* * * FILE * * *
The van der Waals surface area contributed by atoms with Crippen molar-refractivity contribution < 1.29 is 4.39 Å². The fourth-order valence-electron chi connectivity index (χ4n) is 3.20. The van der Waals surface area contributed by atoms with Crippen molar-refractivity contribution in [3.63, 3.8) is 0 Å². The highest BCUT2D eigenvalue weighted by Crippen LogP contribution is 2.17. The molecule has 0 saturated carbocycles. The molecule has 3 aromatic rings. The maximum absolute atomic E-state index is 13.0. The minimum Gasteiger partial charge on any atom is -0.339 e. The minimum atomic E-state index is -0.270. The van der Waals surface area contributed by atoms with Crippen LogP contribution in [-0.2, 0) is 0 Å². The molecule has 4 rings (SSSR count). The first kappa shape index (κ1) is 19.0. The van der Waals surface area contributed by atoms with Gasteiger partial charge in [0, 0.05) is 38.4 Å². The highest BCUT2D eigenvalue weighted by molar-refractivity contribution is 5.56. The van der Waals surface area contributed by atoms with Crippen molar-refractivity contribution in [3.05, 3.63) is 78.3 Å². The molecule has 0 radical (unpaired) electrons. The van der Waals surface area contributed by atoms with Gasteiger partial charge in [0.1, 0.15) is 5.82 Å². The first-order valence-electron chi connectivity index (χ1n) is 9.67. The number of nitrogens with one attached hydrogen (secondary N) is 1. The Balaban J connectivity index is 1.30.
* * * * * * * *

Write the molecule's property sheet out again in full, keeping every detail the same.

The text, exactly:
The van der Waals surface area contributed by atoms with Crippen molar-refractivity contribution < 1.29 is 4.39 Å². The fourth-order valence-electron chi connectivity index (χ4n) is 3.20. The van der Waals surface area contributed by atoms with Crippen molar-refractivity contribution in [3.63, 3.8) is 0 Å². The highest BCUT2D eigenvalue weighted by Crippen LogP contribution is 2.17. The molecule has 0 saturated carbocycles. The molecule has 3 aromatic rings. The maximum absolute atomic E-state index is 13.0. The minimum Gasteiger partial charge on any atom is -0.339 e. The minimum atomic E-state index is -0.270. The van der Waals surface area contributed by atoms with Crippen LogP contribution in [-0.2, 0) is 0 Å². The molecule has 4 rings (SSSR count). The first kappa shape index (κ1) is 19.0. The van der Waals surface area contributed by atoms with Gasteiger partial charge in [0, 0.05) is 38.4 Å². The highest BCUT2D eigenvalue weighted by molar-refractivity contribution is 5.56. The van der Waals surface area contributed by atoms with Crippen molar-refractivity contribution in [3.05, 3.63) is 78.3 Å². The molecule has 0 radical (unpaired) electrons. The van der Waals surface area contributed by atoms with Gasteiger partial charge in [0.1, 0.15) is 5.82 Å². The first-order valence-electron chi connectivity index (χ1n) is 9.67. The number of nitrogens with one attached hydrogen (secondary N) is 1. The Balaban J connectivity index is 1.30.